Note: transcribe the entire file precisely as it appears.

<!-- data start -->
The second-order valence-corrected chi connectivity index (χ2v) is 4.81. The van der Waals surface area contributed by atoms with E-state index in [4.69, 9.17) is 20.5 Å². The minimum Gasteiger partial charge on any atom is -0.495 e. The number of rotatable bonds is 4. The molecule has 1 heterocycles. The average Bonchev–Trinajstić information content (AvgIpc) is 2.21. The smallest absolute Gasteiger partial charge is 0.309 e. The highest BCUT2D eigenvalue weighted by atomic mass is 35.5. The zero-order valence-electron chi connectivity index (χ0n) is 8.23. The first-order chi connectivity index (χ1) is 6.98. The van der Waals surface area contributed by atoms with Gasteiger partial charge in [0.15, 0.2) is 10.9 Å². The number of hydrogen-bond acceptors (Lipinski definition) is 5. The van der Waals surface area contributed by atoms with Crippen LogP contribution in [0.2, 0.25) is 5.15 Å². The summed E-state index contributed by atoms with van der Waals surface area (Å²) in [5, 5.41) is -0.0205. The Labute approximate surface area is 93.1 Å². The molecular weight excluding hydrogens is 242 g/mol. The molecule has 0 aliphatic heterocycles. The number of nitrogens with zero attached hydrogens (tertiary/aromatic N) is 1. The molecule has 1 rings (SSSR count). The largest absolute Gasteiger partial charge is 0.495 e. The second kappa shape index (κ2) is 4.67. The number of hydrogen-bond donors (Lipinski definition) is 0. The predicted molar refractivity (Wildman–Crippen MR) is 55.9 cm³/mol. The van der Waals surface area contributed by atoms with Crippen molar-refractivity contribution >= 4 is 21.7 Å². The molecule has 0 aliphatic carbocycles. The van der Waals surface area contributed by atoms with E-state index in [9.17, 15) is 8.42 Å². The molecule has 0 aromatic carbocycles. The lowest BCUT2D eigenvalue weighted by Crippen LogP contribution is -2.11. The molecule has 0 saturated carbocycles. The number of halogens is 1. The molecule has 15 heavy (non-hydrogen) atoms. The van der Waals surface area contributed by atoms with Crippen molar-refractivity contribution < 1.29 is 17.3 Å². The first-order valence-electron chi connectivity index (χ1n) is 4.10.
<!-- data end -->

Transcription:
The second-order valence-corrected chi connectivity index (χ2v) is 4.81. The van der Waals surface area contributed by atoms with E-state index in [4.69, 9.17) is 20.5 Å². The minimum Gasteiger partial charge on any atom is -0.495 e. The number of rotatable bonds is 4. The molecule has 1 heterocycles. The average Bonchev–Trinajstić information content (AvgIpc) is 2.21. The smallest absolute Gasteiger partial charge is 0.309 e. The highest BCUT2D eigenvalue weighted by atomic mass is 35.5. The zero-order valence-electron chi connectivity index (χ0n) is 8.23. The first-order chi connectivity index (χ1) is 6.98. The van der Waals surface area contributed by atoms with Gasteiger partial charge in [0.15, 0.2) is 10.9 Å². The number of hydrogen-bond acceptors (Lipinski definition) is 5. The van der Waals surface area contributed by atoms with Crippen LogP contribution in [0.2, 0.25) is 5.15 Å². The summed E-state index contributed by atoms with van der Waals surface area (Å²) in [5, 5.41) is -0.0205. The Labute approximate surface area is 93.1 Å². The molecular weight excluding hydrogens is 242 g/mol. The molecule has 0 aliphatic heterocycles. The number of nitrogens with zero attached hydrogens (tertiary/aromatic N) is 1. The molecule has 1 rings (SSSR count). The largest absolute Gasteiger partial charge is 0.495 e. The second kappa shape index (κ2) is 4.67. The number of hydrogen-bond donors (Lipinski definition) is 0. The predicted molar refractivity (Wildman–Crippen MR) is 55.9 cm³/mol. The van der Waals surface area contributed by atoms with Crippen molar-refractivity contribution >= 4 is 21.7 Å². The molecule has 0 aliphatic carbocycles. The van der Waals surface area contributed by atoms with E-state index in [9.17, 15) is 8.42 Å². The molecule has 0 aromatic carbocycles. The lowest BCUT2D eigenvalue weighted by Crippen LogP contribution is -2.11. The molecule has 0 saturated carbocycles. The number of halogens is 1. The molecule has 15 heavy (non-hydrogen) atoms. The van der Waals surface area contributed by atoms with Crippen molar-refractivity contribution < 1.29 is 17.3 Å². The first-order valence-electron chi connectivity index (χ1n) is 4.10.